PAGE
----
Defending America: Innovation shaping warfare

Apollo 11
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HUNTSVILLE, Ala. – On Memorial Day, we pause to remember those who died while serving in the United States Armed Forces, but we also need to recognize the technology helping to keep our warfighters safe.

For centuries, innovation has shaped warfare. From weapons systems to transportation to strategy, typically, the side to best harness technology wins.

This push to advance is also moving beyond the battlefield, like with how defense equipment is made. 3-D printers are revolutionizing readiness for our armed forces.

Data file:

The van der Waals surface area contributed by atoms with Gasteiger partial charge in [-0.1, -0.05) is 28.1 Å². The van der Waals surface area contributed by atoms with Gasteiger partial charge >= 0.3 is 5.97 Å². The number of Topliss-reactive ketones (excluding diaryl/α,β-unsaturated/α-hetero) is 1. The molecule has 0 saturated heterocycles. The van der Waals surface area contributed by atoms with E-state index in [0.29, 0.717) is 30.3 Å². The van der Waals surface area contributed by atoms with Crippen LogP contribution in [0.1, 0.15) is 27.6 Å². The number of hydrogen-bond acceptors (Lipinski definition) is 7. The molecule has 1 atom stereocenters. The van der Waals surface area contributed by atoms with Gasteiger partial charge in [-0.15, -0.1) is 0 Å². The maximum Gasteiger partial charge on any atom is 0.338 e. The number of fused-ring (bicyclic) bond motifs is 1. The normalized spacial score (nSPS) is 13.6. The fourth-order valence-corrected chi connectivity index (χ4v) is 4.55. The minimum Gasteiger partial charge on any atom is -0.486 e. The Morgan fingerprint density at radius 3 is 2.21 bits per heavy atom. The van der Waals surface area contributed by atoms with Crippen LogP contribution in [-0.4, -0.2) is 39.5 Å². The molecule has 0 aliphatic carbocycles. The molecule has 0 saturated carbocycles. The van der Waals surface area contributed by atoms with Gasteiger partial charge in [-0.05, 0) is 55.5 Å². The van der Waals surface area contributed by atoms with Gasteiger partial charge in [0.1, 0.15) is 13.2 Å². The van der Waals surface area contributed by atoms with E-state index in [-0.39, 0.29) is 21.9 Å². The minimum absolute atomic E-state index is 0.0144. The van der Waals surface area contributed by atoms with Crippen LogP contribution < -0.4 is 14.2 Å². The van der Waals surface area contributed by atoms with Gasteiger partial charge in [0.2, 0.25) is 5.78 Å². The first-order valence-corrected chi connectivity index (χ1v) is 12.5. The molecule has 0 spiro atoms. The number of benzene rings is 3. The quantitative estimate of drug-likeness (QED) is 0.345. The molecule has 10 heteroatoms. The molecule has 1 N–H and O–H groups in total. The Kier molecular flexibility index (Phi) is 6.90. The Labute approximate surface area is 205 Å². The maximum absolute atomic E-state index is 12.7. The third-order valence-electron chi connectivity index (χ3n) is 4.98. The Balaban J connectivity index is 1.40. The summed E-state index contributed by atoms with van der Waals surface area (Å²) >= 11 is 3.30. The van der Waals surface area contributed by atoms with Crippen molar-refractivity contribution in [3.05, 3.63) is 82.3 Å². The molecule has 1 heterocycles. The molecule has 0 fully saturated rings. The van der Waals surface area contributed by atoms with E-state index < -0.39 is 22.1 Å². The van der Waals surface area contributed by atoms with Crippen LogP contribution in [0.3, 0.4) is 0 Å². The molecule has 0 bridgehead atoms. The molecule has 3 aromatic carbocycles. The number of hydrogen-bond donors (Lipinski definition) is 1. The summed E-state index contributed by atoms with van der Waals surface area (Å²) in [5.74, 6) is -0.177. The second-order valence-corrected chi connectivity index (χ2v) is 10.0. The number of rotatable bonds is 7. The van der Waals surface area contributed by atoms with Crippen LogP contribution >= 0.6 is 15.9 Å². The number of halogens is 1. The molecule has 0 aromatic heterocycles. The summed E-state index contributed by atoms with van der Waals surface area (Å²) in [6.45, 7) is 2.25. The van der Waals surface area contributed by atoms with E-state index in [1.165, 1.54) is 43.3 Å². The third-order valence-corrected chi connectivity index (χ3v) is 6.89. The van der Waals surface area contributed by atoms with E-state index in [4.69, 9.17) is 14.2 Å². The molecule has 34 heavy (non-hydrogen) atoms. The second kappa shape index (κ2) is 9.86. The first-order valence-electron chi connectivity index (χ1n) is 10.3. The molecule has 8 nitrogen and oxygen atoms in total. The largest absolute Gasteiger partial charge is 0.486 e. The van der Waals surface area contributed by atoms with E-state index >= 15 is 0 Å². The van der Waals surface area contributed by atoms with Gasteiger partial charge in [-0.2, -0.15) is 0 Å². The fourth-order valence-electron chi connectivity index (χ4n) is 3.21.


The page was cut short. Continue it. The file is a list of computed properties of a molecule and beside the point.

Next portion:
“We’re definitely looking at ways to be more efficient,” said AMC Supply Capability Division Chief Bernard Goodly. “That’s why I believe this is going to continue to build in the future.”

Even the combat zones are changing, moving from sea to cyber.

“Protecting this information is a matter of both national and economic security for the DOD industrial base and we want the industrial base to be as resilient as it can,” said UAH research scientist Brian Tucker.

In some regards, though, the more warfare evolves, the more it stays the same.

“If you want to disrupt an army in the field, dating back to the oldest of times to modern armies, you disable their supply and logistics,” said Daniel Bradford, AMC Chief Information Officer for Intelligence and Communication.

Of course, much of that innovation is happening in the Tennessee Valley. To see the latest advances, watch Steve Johnson’s “Defending America” reports every Monday on WHNT News 19 at 6:30 p.m.

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